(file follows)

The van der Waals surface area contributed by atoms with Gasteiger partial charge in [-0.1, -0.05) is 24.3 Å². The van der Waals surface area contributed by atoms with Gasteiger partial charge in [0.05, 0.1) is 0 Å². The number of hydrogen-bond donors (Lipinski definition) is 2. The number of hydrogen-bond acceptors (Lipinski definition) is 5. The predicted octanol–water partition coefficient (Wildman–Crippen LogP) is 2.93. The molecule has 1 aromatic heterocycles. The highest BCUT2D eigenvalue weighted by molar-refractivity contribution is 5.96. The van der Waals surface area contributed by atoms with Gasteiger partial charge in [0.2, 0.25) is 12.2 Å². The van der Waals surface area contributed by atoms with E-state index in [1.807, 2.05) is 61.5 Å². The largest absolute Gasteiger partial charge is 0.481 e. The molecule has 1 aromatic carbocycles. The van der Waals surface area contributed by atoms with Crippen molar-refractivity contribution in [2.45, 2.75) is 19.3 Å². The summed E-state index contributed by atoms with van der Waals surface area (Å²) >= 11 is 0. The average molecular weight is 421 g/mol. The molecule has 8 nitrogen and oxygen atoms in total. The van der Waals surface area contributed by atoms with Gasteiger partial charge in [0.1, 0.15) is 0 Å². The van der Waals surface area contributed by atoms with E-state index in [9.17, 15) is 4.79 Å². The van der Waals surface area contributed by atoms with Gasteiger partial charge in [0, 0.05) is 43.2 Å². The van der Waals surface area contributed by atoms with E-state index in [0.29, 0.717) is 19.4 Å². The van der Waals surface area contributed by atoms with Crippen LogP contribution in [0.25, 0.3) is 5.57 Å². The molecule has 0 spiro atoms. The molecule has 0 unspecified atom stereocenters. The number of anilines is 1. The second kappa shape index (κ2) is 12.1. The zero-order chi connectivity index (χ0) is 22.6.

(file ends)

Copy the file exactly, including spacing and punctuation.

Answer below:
The van der Waals surface area contributed by atoms with Gasteiger partial charge in [-0.1, -0.05) is 24.3 Å². The van der Waals surface area contributed by atoms with Gasteiger partial charge in [0.05, 0.1) is 0 Å². The number of hydrogen-bond donors (Lipinski definition) is 2. The number of hydrogen-bond acceptors (Lipinski definition) is 5. The predicted octanol–water partition coefficient (Wildman–Crippen LogP) is 2.93. The molecule has 1 aromatic heterocycles. The highest BCUT2D eigenvalue weighted by molar-refractivity contribution is 5.96. The van der Waals surface area contributed by atoms with Gasteiger partial charge in [0.2, 0.25) is 12.2 Å². The van der Waals surface area contributed by atoms with E-state index in [1.807, 2.05) is 61.5 Å². The largest absolute Gasteiger partial charge is 0.481 e. The molecule has 1 aromatic carbocycles. The van der Waals surface area contributed by atoms with Crippen molar-refractivity contribution in [2.45, 2.75) is 19.3 Å². The summed E-state index contributed by atoms with van der Waals surface area (Å²) >= 11 is 0. The average molecular weight is 421 g/mol. The molecule has 8 nitrogen and oxygen atoms in total. The van der Waals surface area contributed by atoms with Gasteiger partial charge in [0.1, 0.15) is 0 Å². The van der Waals surface area contributed by atoms with E-state index in [9.17, 15) is 4.79 Å². The van der Waals surface area contributed by atoms with Gasteiger partial charge in [0, 0.05) is 43.2 Å². The van der Waals surface area contributed by atoms with E-state index in [0.29, 0.717) is 19.4 Å². The van der Waals surface area contributed by atoms with Crippen LogP contribution in [0.25, 0.3) is 5.57 Å². The molecule has 0 spiro atoms. The molecule has 0 unspecified atom stereocenters. The number of anilines is 1. The second kappa shape index (κ2) is 12.1. The zero-order chi connectivity index (χ0) is 22.6.